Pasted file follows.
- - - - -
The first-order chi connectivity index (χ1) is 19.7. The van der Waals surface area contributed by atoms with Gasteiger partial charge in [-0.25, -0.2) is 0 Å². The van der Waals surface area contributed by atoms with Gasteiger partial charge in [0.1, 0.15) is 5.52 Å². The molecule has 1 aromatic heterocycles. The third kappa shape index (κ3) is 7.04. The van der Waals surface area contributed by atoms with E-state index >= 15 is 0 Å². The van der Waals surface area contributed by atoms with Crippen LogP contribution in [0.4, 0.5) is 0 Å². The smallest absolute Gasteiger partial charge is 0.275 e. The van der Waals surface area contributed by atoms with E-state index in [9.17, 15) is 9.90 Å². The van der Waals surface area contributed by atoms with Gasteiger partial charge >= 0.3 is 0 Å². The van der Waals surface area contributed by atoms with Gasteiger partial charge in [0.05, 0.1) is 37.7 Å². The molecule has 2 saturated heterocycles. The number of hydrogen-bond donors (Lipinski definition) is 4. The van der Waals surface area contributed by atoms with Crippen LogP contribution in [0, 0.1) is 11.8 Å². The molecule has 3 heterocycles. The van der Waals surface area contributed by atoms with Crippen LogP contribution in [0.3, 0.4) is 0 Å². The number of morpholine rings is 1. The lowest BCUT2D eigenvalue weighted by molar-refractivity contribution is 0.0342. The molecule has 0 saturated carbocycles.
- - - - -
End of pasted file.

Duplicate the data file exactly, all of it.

The first-order chi connectivity index (χ1) is 19.7. The van der Waals surface area contributed by atoms with Gasteiger partial charge in [-0.25, -0.2) is 0 Å². The van der Waals surface area contributed by atoms with Gasteiger partial charge in [0.1, 0.15) is 5.52 Å². The molecule has 1 aromatic heterocycles. The third kappa shape index (κ3) is 7.04. The van der Waals surface area contributed by atoms with E-state index >= 15 is 0 Å². The van der Waals surface area contributed by atoms with Crippen LogP contribution in [0.4, 0.5) is 0 Å². The smallest absolute Gasteiger partial charge is 0.275 e. The van der Waals surface area contributed by atoms with E-state index in [9.17, 15) is 9.90 Å². The van der Waals surface area contributed by atoms with Gasteiger partial charge >= 0.3 is 0 Å². The van der Waals surface area contributed by atoms with Gasteiger partial charge in [0.05, 0.1) is 37.7 Å². The molecule has 2 saturated heterocycles. The number of hydrogen-bond donors (Lipinski definition) is 4. The van der Waals surface area contributed by atoms with Crippen LogP contribution in [0, 0.1) is 11.8 Å². The molecule has 3 heterocycles. The van der Waals surface area contributed by atoms with Crippen LogP contribution in [0.3, 0.4) is 0 Å². The number of morpholine rings is 1. The lowest BCUT2D eigenvalue weighted by molar-refractivity contribution is 0.0342. The molecule has 0 saturated carbocycles.